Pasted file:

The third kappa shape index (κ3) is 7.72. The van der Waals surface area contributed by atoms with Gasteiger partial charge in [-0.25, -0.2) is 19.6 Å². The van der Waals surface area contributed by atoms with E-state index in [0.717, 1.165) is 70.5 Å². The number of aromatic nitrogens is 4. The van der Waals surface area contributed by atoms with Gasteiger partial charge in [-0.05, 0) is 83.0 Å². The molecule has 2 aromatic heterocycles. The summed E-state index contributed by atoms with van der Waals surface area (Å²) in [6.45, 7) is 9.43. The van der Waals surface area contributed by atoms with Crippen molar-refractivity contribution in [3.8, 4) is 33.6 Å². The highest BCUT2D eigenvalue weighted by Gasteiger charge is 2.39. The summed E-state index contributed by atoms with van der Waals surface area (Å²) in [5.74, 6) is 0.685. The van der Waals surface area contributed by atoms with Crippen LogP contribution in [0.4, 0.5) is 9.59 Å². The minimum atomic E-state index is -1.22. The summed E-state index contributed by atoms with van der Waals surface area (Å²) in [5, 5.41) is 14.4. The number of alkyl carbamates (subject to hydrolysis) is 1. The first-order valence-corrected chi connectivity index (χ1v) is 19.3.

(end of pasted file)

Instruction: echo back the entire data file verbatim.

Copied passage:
The third kappa shape index (κ3) is 7.72. The van der Waals surface area contributed by atoms with Gasteiger partial charge in [-0.25, -0.2) is 19.6 Å². The van der Waals surface area contributed by atoms with E-state index in [0.717, 1.165) is 70.5 Å². The number of aromatic nitrogens is 4. The van der Waals surface area contributed by atoms with Gasteiger partial charge in [-0.05, 0) is 83.0 Å². The molecule has 2 aromatic heterocycles. The summed E-state index contributed by atoms with van der Waals surface area (Å²) in [6.45, 7) is 9.43. The van der Waals surface area contributed by atoms with Crippen molar-refractivity contribution in [3.8, 4) is 33.6 Å². The highest BCUT2D eigenvalue weighted by Gasteiger charge is 2.39. The summed E-state index contributed by atoms with van der Waals surface area (Å²) in [5.74, 6) is 0.685. The van der Waals surface area contributed by atoms with Crippen LogP contribution in [0.4, 0.5) is 9.59 Å². The minimum atomic E-state index is -1.22. The summed E-state index contributed by atoms with van der Waals surface area (Å²) in [5, 5.41) is 14.4. The number of alkyl carbamates (subject to hydrolysis) is 1. The first-order valence-corrected chi connectivity index (χ1v) is 19.3.